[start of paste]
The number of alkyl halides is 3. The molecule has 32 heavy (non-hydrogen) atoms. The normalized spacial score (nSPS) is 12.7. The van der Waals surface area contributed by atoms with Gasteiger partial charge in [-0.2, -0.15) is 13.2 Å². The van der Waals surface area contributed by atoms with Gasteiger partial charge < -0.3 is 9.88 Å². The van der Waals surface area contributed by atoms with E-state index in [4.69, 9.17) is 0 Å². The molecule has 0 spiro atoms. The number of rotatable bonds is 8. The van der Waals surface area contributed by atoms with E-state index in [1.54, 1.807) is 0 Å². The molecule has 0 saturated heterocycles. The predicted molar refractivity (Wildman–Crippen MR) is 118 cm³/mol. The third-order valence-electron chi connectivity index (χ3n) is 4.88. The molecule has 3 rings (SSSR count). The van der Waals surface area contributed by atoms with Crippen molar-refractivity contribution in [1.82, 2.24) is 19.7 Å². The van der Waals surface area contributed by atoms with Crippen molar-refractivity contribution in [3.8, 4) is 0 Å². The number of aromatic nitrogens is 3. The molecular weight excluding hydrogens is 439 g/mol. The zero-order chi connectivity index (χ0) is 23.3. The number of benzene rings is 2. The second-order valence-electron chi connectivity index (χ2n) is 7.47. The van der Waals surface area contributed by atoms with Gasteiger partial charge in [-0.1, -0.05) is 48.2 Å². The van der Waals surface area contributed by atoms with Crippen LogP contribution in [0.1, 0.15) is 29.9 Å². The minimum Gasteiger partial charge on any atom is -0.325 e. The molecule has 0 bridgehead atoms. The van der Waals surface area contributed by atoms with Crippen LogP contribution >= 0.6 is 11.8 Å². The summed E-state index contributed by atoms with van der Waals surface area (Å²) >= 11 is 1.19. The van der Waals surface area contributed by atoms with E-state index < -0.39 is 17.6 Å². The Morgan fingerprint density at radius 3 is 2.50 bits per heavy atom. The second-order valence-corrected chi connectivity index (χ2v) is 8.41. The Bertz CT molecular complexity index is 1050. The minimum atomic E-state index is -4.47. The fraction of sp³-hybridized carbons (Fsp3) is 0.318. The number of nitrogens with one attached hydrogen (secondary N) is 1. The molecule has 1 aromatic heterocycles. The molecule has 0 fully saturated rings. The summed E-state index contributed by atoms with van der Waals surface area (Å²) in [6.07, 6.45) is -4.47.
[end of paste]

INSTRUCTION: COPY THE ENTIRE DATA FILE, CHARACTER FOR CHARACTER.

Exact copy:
The number of alkyl halides is 3. The molecule has 32 heavy (non-hydrogen) atoms. The normalized spacial score (nSPS) is 12.7. The van der Waals surface area contributed by atoms with Gasteiger partial charge in [-0.2, -0.15) is 13.2 Å². The van der Waals surface area contributed by atoms with Gasteiger partial charge < -0.3 is 9.88 Å². The van der Waals surface area contributed by atoms with E-state index in [4.69, 9.17) is 0 Å². The molecule has 0 spiro atoms. The number of rotatable bonds is 8. The van der Waals surface area contributed by atoms with E-state index in [1.54, 1.807) is 0 Å². The molecule has 0 saturated heterocycles. The predicted molar refractivity (Wildman–Crippen MR) is 118 cm³/mol. The third-order valence-electron chi connectivity index (χ3n) is 4.88. The molecule has 3 rings (SSSR count). The van der Waals surface area contributed by atoms with Crippen molar-refractivity contribution in [1.82, 2.24) is 19.7 Å². The van der Waals surface area contributed by atoms with Crippen molar-refractivity contribution in [3.8, 4) is 0 Å². The number of aromatic nitrogens is 3. The molecular weight excluding hydrogens is 439 g/mol. The zero-order chi connectivity index (χ0) is 23.3. The number of benzene rings is 2. The second-order valence-electron chi connectivity index (χ2n) is 7.47. The van der Waals surface area contributed by atoms with Gasteiger partial charge in [-0.1, -0.05) is 48.2 Å². The van der Waals surface area contributed by atoms with Crippen LogP contribution in [0.1, 0.15) is 29.9 Å². The minimum Gasteiger partial charge on any atom is -0.325 e. The molecule has 0 bridgehead atoms. The van der Waals surface area contributed by atoms with Crippen LogP contribution >= 0.6 is 11.8 Å². The summed E-state index contributed by atoms with van der Waals surface area (Å²) >= 11 is 1.19. The van der Waals surface area contributed by atoms with E-state index < -0.39 is 17.6 Å². The Morgan fingerprint density at radius 3 is 2.50 bits per heavy atom. The second-order valence-corrected chi connectivity index (χ2v) is 8.41. The Bertz CT molecular complexity index is 1050. The minimum atomic E-state index is -4.47. The fraction of sp³-hybridized carbons (Fsp3) is 0.318. The number of nitrogens with one attached hydrogen (secondary N) is 1. The molecule has 1 aromatic heterocycles. The molecule has 0 fully saturated rings. The summed E-state index contributed by atoms with van der Waals surface area (Å²) in [6.07, 6.45) is -4.47.